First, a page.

Thus, if it were possible to design a self-contained vacuum cleaning system that was sufficiently compact so as to allow it to be fully recessed in any wall construction and simultaneously provide powerful and reliable cleaning without loss of efficiency as debris is collected, a long felt need in the art would be satisfied.

SUMMARY OF THE INVENTION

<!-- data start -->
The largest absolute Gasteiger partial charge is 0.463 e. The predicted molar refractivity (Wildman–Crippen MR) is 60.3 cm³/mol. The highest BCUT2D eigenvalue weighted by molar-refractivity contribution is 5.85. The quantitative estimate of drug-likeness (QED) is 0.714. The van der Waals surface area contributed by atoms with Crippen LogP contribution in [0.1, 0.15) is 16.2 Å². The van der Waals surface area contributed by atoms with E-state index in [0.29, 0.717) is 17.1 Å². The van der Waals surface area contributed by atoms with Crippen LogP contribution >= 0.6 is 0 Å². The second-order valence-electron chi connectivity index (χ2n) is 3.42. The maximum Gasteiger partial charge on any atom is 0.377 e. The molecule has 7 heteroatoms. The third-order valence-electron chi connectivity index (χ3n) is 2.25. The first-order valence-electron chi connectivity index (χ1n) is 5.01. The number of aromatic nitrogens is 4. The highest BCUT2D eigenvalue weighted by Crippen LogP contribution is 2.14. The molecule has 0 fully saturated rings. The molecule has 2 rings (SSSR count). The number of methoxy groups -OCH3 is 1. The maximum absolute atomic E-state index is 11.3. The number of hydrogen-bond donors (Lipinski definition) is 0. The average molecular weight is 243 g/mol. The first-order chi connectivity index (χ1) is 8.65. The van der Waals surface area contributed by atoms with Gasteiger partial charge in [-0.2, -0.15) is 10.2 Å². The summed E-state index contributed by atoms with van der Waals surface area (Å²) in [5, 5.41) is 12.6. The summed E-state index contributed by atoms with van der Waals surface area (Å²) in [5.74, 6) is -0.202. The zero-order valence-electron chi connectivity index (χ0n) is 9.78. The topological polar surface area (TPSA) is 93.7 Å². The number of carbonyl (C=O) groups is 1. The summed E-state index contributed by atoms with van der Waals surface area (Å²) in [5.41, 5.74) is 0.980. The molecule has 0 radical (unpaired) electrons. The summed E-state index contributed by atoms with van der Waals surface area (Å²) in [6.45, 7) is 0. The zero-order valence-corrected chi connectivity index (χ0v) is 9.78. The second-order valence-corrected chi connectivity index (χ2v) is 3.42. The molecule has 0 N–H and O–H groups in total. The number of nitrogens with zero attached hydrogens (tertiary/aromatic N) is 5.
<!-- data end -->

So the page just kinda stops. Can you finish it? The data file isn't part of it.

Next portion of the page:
The present invention is directed to improvements in the operation and design of wall-mounted recessed vacuum cleaner systems. The self-contained vacuum cleaning system is characterized by an open-faced housing adapted to be recessed within a standard wall construction; a cover frame assembly adapted to sealingly engage the housing; means for ingress of dirt laden air, for example a vacuum hose coupling adapter used singly or in plural as part of a branched fitting, e.g. a T-fitting; a means for egress of clean air, for example an exhaust port formed within the cover frame assembly or alternatively a port formed in the housing, preferably the rear wall of the housing; a vacuum motor assembly positionable within said housing; an air filtration and debris collecting assembly for retention of dirt and debris; and an air flow path maintaining means positioned within the housing so as to maintain maximum suction power and optimum airflow. The invention advantageously incorporates an extremely compact motor design which enables the filtering debris receptacle to be arranged directly over the motor housing. The novel positioning of components and compact motor design result in a device having a depth of only 37/8 inches. The arcuate projection of the front cover frame adds 13/16 inch resulting in a device having a total depth of only 411/16 inches. The minimal depth required for installation permits placement of the unit in any partition structure, for example gypsum board walls, plaster walls, and fiberglass or metal panels found in boats or recreational vehicles. To operate the unit one simply attaches the appropriate hose, which is adapted to slidably fit within the hose coupling, and activates the motor via the motor actuator means, e.g. a switch provided in the cover frame assembly. The cover frame assembly further includes an electrical power supply receptacle integrally mounted therein. When incorporated in new construction, an alternative embodiment provides for the inclusion of a branched or T-fitting in fluid communication with the inlet conduit structure. The use of a T-fitting allows for extension of the conduit to a second room or floor. In such an installation a plurality of vacuum hose coupling devices are utilized containing a parallel electrical interlock formed integral with the hose coupling which serves to activate the motor upon insertion of the hose in any one of the plural devices.